AUGUSTA – It’s like a frat party on Easter for adults. With the camaraderie and booze of a college soiree combined with the reverence of a religious holiday, The Masters is true to its billing as ‘a place like no other’.
For both the players and the patrons, Augusta National is the epitome of what Happy Gilmore calls his ‘happy place’. The players treasure this course, in part because, unlike the U.S. Open, no one is allowed between the ropes. They walk the fairways freely; the same fairways Hogan, Palmer and Nicklaus walked before them. It’s a true test of golf, with difficult pin placements, protective bunkers and quick, wavy greens guarding the history of years past.
I remember Phil Mickelson telling me that what separated The Masters from the other majors is that ‘history is made here every year,’ he said. Mickelson himself is in position to make history Sunday, one stroke back of leader Lee Westwood heading into Sunday’s final round.
Some would say that The Masters was made for the springtime, but I’m beginning to believe that spring was made for The Masters. Hundred-year-old pines tower over the course, protective yet not intrusive. Wide magnolias lurk and provide protection from the Georgia sun. And the azaleas – those beautiful pink azaleas in full bloom burst vibrant color amidst the exquisite Augusta greenery, creating a constant panoramic portrait everywhere your eyes turn.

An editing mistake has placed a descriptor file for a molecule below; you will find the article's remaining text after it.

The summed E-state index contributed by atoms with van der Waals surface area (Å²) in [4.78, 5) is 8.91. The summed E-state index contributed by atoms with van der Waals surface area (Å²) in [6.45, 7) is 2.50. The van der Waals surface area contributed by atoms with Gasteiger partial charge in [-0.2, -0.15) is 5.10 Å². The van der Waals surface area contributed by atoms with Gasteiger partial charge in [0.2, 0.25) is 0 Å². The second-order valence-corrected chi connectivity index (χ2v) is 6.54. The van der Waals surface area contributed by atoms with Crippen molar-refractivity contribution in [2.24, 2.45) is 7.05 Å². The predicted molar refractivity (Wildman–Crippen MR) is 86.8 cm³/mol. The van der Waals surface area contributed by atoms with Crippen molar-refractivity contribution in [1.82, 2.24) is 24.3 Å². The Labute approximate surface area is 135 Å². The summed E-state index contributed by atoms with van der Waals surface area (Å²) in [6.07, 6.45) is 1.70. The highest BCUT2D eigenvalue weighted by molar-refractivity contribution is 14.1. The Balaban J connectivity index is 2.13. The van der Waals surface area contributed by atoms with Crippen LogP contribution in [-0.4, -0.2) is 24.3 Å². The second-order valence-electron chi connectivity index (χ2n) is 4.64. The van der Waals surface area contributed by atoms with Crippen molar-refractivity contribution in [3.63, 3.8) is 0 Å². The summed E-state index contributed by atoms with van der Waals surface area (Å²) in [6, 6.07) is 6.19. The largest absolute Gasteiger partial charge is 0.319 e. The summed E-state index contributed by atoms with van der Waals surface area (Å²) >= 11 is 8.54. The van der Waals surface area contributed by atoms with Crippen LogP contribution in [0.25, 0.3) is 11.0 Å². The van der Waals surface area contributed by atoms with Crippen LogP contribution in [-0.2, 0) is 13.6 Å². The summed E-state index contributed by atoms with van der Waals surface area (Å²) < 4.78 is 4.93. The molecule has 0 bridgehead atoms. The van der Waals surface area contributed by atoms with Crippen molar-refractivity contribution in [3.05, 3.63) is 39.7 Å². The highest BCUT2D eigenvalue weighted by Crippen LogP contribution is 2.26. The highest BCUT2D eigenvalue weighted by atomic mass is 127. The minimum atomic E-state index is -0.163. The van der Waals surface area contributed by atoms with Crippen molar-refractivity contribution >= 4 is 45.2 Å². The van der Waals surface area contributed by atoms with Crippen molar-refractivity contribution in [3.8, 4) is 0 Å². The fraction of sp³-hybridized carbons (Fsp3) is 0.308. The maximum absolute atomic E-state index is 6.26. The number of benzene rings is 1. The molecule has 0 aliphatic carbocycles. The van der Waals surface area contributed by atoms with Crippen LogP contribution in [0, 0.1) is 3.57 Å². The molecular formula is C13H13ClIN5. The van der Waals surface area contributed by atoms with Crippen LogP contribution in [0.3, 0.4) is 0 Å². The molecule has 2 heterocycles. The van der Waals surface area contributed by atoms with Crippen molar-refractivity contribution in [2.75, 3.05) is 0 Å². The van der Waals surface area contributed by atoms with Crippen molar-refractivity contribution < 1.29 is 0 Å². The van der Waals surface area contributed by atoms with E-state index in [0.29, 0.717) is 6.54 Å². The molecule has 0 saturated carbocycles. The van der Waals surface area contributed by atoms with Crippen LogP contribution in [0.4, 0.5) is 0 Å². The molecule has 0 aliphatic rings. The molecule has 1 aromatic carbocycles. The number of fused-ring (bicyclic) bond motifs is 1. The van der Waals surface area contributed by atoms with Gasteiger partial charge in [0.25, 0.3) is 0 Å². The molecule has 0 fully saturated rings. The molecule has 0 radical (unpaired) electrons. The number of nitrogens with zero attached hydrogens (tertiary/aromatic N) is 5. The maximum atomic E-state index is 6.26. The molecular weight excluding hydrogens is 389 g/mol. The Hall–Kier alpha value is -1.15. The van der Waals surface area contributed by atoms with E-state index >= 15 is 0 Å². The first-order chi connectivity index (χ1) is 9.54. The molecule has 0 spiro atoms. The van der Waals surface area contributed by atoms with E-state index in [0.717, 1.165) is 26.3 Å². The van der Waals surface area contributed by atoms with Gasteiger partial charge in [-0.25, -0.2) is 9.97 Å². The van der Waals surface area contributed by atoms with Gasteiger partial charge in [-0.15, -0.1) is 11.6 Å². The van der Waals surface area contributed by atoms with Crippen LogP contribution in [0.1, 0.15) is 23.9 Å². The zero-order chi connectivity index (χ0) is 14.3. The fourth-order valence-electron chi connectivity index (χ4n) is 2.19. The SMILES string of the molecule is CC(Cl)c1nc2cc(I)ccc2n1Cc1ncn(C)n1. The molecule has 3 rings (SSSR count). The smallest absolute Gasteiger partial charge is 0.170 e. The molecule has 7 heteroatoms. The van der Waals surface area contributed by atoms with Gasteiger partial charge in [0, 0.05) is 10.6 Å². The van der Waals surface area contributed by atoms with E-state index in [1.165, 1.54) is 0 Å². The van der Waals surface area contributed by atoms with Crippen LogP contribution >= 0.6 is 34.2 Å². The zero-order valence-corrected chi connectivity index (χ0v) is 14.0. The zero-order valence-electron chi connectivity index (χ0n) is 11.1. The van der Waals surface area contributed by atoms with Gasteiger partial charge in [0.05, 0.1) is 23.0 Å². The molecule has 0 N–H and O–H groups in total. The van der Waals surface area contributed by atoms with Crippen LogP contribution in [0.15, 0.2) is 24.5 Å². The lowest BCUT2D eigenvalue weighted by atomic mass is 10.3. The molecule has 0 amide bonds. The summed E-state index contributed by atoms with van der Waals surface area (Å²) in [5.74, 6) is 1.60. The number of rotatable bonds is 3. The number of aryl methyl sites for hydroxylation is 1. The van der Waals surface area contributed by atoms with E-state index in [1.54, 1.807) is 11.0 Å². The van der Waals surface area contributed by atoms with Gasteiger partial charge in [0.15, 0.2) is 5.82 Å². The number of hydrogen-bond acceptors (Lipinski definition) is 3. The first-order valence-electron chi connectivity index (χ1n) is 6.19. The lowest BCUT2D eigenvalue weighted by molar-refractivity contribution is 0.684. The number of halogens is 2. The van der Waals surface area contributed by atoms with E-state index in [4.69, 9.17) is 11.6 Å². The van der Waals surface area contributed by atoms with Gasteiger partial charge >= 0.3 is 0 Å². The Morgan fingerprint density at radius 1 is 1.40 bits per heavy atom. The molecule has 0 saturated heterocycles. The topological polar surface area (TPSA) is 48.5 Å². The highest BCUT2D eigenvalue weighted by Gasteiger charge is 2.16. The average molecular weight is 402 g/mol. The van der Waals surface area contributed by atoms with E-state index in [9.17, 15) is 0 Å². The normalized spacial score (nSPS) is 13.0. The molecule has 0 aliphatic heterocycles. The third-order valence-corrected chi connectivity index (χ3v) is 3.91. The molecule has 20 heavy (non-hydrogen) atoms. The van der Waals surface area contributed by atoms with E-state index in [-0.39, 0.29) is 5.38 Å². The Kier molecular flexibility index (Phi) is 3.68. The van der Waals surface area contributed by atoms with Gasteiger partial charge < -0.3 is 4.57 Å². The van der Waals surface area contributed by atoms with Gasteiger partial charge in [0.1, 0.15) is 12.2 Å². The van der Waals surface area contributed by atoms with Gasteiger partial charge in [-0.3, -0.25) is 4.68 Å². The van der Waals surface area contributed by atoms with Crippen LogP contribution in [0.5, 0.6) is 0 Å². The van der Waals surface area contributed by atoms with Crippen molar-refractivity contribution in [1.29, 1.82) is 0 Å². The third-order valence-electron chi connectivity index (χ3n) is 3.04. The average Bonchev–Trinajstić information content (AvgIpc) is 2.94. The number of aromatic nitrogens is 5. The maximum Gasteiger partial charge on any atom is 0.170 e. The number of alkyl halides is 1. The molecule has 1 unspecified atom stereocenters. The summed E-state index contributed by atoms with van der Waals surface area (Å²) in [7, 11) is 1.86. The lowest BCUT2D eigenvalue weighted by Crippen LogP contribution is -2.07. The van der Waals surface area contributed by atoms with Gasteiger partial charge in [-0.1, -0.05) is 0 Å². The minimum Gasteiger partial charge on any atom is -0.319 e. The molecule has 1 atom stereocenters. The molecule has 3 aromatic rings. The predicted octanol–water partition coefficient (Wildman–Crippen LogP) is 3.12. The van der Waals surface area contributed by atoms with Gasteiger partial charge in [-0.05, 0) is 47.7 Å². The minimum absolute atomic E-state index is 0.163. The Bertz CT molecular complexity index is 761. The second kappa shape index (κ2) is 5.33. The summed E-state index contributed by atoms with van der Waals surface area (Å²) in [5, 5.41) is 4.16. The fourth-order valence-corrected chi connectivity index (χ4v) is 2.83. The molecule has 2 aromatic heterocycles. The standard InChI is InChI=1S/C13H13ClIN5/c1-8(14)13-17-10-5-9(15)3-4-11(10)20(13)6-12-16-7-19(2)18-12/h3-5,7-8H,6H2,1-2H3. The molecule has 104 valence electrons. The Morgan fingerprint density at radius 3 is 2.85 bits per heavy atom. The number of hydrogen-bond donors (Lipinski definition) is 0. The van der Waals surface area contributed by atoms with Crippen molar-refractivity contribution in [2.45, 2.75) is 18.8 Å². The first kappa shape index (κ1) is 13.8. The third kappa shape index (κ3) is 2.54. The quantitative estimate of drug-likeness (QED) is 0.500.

Patrons only add to the scene. Wearing shirts and hats colored with greens, yellows, reds, oranges, pinks and whites, from a distance a large gathering can look like the contents of a gumball machine. If you get closer and look at the faces, you’ll see billionaire executives, superstar athletes and influential politicians walking the ropes side-by-side everyday people. Everyone is in awe. No one is immune to this beauty.
The rules of Augusta National seem strict from the outside world – no cell phones or cameras, yelling or running. But when you’re here, you don’t want to do those things. You want to respect the history and the natural atmosphere that this scene creates. Unlike venturing to a mall, a movie or even another sporting event, at Augusta National, you don’t hear people complain. I’m certain that it’s not that their lives don’t have problems, but simply that their lives don’t have problems here. And you wondered why Tiger choose Augusta for his return.
Practically every scene of every day I spend on this course is an extraordinary dreamlike sequence with a spiritual quality that I will carry for a lifetime, but when the hills start rumbling and the pines begin waving from the roars of the weekend crowd, it transforms into something even more.
On Saturday, back nine magic by Mickelson and Fred Couples gave us a taste of what this place can become.
Thinking about Sunday sends chills up my spine.
‘A place like no other – The Masters.’
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